How To Get Your husband To Work For You!
It seems Ahmad could never do anything right. When ‘Aaishah asked him to fold the laundry, Ahmad was eager to help out. But rather than praise Ahmad’s contribution, ‘Aaishah criticized his methods: “Why must you bring the clean clothes all the way across the house and dump them on the couch?” she asked.
Ahmad turned on the television. “So I can watch something while I fold clothes,” he said.
‘Aaishah folded her arms and fumed. “I would have been done by now.”
It started with the laundry, but it ended with Ahmad and ‘Aaishah’s breakup.
‘Aaishah had no idea that her statement, uttered in frustration after a long wait in line at the bank and a flat tire that day, could be so detrimental to their relationship.
Ahmad loved ‘Aaishah with all his heart, but when ‘Aaishah criticized his method of folding laundry, she inadvertently called him a failure.
After the laundry incident,Ahmad shied away from helping ‘Aaishah with the chores, which led her to the false conclusion that he was lazy.
She began to search for occasions to prove her theory true, complaining about underwear in the bathroom or an empty glass in the living room.
Finally, Ahmad was convinced that he would never be good enough for ‘Aaishah. Rather than suffer further blows to his self-esteem, he ended the relationship.
Every day women perform great feats of strength, juggling the roles of employee, wife, caretaker and lover.
At times these roles stretch out of balance, leaving us overwhelmed and discouraged.
We need to talk to someone, so we bring our problems home to our sanctuary, certain that we can speak our minds without censure.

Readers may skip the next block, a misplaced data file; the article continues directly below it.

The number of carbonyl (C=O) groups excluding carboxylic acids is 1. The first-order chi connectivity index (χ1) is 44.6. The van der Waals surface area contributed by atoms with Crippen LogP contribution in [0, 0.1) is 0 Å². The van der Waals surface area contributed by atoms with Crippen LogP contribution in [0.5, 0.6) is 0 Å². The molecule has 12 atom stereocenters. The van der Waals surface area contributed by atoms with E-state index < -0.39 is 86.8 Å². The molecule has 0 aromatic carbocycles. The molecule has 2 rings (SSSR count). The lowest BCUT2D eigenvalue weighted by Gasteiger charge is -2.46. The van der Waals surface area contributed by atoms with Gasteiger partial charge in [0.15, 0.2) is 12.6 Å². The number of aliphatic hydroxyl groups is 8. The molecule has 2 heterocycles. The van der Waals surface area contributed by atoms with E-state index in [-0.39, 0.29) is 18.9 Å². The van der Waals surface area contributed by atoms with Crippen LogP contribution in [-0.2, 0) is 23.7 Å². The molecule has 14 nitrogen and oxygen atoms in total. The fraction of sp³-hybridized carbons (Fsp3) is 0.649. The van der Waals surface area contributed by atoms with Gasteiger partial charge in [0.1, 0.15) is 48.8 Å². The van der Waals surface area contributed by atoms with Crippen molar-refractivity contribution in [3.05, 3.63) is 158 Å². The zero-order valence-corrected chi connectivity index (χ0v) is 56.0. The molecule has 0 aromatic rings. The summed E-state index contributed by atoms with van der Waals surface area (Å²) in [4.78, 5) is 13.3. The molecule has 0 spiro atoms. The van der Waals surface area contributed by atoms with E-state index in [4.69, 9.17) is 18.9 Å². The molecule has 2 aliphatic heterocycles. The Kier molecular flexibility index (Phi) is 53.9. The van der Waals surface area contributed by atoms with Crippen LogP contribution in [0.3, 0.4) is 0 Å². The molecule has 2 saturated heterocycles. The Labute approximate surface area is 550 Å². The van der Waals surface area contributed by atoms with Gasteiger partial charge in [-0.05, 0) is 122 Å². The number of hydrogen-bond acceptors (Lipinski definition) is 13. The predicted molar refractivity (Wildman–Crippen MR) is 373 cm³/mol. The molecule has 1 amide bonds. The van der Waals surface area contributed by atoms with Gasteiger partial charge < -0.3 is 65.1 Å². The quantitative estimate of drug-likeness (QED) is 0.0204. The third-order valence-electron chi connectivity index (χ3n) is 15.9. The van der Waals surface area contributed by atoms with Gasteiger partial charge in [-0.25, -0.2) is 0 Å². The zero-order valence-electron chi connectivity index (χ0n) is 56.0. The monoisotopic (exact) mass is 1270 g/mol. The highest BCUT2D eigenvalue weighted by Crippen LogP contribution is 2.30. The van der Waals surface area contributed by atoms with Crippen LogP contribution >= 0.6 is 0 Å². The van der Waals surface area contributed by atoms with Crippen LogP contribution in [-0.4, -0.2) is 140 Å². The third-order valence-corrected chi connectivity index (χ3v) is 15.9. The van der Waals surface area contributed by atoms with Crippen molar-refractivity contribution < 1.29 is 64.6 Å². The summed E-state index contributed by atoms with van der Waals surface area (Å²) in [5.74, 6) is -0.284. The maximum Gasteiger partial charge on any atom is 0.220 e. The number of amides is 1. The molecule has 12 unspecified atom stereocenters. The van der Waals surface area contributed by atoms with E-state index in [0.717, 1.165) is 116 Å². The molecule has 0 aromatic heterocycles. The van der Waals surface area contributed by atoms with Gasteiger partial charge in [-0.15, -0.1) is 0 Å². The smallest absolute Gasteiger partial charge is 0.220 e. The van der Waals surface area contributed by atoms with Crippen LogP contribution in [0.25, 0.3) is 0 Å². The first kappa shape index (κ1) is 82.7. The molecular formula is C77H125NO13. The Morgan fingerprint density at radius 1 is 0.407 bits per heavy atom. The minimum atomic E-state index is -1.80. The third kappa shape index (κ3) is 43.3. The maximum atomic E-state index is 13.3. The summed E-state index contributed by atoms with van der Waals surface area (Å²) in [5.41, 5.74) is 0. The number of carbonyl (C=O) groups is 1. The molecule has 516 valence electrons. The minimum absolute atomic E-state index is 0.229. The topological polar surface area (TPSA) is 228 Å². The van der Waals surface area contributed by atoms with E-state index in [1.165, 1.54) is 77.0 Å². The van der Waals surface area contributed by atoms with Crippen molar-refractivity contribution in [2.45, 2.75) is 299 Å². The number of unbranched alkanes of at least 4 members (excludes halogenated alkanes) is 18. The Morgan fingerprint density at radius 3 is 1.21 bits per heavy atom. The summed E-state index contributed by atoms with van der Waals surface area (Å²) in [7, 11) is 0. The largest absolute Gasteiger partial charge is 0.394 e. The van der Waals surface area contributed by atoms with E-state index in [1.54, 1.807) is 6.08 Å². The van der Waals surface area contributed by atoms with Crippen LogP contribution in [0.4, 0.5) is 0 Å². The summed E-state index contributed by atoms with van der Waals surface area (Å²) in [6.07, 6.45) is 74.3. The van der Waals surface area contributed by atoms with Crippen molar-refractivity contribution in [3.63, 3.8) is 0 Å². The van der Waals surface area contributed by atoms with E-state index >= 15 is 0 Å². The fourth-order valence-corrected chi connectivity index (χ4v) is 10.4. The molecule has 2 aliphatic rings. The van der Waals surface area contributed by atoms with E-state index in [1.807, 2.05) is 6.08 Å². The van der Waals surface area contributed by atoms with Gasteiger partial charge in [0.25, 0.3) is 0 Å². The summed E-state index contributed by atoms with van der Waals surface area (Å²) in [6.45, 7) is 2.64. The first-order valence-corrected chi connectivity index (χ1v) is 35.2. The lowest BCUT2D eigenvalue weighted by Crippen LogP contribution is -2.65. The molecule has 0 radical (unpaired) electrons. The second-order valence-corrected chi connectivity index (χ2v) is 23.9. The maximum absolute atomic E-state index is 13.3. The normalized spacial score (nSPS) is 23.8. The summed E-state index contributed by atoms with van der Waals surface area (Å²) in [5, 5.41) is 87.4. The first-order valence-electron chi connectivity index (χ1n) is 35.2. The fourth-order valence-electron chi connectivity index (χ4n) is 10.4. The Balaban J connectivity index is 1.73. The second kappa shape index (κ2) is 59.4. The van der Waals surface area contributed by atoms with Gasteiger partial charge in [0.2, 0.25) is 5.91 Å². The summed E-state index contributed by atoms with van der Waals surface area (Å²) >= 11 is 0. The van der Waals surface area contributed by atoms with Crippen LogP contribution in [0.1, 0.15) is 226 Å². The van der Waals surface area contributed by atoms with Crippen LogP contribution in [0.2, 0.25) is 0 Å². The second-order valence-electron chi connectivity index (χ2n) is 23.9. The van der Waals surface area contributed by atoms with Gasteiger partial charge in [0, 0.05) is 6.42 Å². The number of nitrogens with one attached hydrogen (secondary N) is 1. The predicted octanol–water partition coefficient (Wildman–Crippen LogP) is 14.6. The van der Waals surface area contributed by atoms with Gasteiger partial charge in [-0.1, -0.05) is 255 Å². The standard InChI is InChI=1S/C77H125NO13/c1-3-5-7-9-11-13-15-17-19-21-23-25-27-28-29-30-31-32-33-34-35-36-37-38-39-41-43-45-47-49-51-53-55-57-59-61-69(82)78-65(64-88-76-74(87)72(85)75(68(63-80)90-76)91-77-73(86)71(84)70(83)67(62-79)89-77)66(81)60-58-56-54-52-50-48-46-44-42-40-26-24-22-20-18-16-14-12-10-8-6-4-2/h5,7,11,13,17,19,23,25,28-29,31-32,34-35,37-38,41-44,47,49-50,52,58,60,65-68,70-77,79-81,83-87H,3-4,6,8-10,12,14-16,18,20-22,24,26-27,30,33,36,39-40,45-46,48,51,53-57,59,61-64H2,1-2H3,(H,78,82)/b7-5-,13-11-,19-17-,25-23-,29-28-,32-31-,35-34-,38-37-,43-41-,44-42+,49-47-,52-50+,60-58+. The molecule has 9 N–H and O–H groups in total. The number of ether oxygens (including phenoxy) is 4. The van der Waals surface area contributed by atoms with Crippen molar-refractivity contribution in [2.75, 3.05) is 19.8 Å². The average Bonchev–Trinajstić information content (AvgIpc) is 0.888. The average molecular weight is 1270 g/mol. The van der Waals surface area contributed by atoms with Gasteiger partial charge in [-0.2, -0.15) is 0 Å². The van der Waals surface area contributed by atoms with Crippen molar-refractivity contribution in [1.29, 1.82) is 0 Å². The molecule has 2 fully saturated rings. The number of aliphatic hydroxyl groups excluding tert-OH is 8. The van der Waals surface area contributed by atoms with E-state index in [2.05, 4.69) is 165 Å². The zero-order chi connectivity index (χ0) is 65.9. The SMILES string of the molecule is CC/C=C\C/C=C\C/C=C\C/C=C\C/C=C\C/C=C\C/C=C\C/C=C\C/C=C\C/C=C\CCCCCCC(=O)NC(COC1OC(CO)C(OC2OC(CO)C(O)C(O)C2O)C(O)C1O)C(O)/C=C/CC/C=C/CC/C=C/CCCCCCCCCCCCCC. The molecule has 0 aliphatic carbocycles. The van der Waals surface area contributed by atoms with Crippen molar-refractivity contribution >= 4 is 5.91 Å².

We use our partners as sounding boards, and sometimes targets, under the assumption that, in the name of love, they’ll understand and accept our grievances with the stoicism of a warrior.
But it is when we arrive home after a bad day and we fail to discuss what’s eating at us that criticism rears its ugly head.
For instance: Uthmaan is attempting to fix the kitchen faucet, and Maryam, angry because she bounced a check this afternoon, is tired of watching him fumble with unfamiliar tools.
Maryam really does believe that Uthmaan can fix the faucet, but her earlier failure with the checkbook gnaws at her patience. She loses her temper and says, “I’ll call my brother. He can fix it.”
Justifiably, Uthmaan is hurt. Maryam’s admonition means to him that:
a) She doesn’t believe that Uthmaan is capable of solving the problem.
b) She trusts her brother more than Uthmaan.
c) She is not willing to work with Uthmaan to solve their problems together.
How did Uthmaan deduce all of this from Maryam’s statement? Men think internally, according to Richard D. Rapp, licensed family therapist in Las Vegas, Nevada.
To solve a problem logically, without the aid of others, gives a man his sense of accomplishment, his form of validation.
This sense of accomplishment is imperative to a man’s self-esteem, and when it is doubted, his reason for existence is doubted as well.
Women, on the other hand, are vocal beings. We process information orally, voicing our thoughts out loud in an effort to be heard and thus validated.
Not only does validation cleanse the psyche, but it substantiates us within our relationships.
Knowing how men and women think differently, we may better understand why women feel compelled to speak their minds, and face the consequences incurred by blurting out incomplete thoughts.